To ensure compliancy Quenga made another visit to the hotel on March 16 and reportedly the hotel appears to be in full compliance. He said Hilton has been extremely cooperative. Early in 2003 Outrigger Guam Resort was successful in a similar case because of administrative error Quenga said.

The issue is a sensitive one considering the number of smokers in Guam’s population and the number of Asian visitors that smoke.

Attempts to regulate smoking become emotional because Guamanians and tourists from Asia are avid smokers. Industry experts said wholesalers received about seven shipping containers of cigarettes per month in 2004 and smokers spent about $153 million last year on 90 000 cases of smokes — about 3 600 000 cartons. Though it is sizable the cigarette market has shrunk 20% since its peak in 2002. Taxes in 2003 were raised from $21 per 30-carton case to $300 per case.

The Natasha Protection Act seeks to amend regulation of smoking and the Clean Indoor Air Act of 1992. The bill prohibits smoking in restaurants but not in bars.

The Guam Hotel & Restaurant Association is not in favor of the present legislation. Bartley A. Jackson general manager of Pacific Islands Club and chairman of the association said “If the legislation is a health issue regarding customers and employees being subjected to second-hand smoke and it’s not healthy for anyone then why the need to make an arbitrary distinction with restaurants versus bars night clubs or other places?”

He said the association objected to lawmakers “choosing arbitrarily” that restaurants should be impacted more than other outlets.

“So our position is if they really want to make it a health issue we have no problem with that but it’s not appropriate for them to distinguish these mix of businesses.”

Pieper said the legislature should “leave this whole issue alone. Do not over-regulate our industry.” From a commercial point of view he said industry members should be allowed to choose and accept any consequences of their decisions. “Customers do not have to buy my product — they have a choice. I can understand it in public places that you have to go to and you have no choice — but in a restaurant people can make up their own minds. Hopefully the law will not be stupid enough to go as far as banning smoking in the [outdoor] Tree Bar.”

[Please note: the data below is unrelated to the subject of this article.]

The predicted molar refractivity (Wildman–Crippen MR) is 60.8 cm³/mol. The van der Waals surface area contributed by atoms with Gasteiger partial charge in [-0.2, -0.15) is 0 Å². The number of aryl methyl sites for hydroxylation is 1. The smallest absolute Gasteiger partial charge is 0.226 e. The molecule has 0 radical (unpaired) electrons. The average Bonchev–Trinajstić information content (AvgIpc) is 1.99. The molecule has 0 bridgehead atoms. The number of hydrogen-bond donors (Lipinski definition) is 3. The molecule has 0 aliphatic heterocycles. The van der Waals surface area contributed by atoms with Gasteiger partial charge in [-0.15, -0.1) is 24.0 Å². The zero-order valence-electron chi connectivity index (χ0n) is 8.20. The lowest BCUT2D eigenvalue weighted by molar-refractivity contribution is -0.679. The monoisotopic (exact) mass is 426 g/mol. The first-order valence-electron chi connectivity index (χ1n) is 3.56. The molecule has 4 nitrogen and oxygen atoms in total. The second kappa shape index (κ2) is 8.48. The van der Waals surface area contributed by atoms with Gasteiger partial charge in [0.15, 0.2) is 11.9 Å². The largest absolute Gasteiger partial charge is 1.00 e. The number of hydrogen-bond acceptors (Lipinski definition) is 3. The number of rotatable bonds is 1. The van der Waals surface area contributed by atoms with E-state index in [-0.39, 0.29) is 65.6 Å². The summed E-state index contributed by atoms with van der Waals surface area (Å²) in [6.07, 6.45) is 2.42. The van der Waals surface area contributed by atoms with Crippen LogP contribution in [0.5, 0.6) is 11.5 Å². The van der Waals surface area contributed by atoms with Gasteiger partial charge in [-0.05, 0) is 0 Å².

Pieper said the Hilton had introduced a seven-days a week smoking ban into Roy’s Restaurant “on a voluntary basis ” but not into Roy’s Lounge. Pieper said Hilton was still reviewing arrangements at the Islander Terrace where some meal times have a smoking ban and others do not. “The Islander Terrace is a little easier to control it’s compartmentalized.”

Jackson whose hotel accommodates smokers and non-smokers in its outlets said “Restaurants that exit to the street can have people go outside. For restaurants that have no exit to the street these are difficult issues.” He said the hospitality industry on Guam “might look for some sort of accommodation of smokers such as they have in airports.”

GHRA has attempted to conduct surveys: A February survey was conducted among members’ a second survey with a handful of questions was distributed to a sample of GHRA member restaurants for tourist and local customers to fill out on March 13. Jackson said the customer survey was not an official survey but a pocket poll of some members. GHRA decided to base its position on the proposed legislation.

If the Natasha Act became law Jackson does not envision any of its members refusing to follow the law.

— Maureen N. Maratita contributed to this story.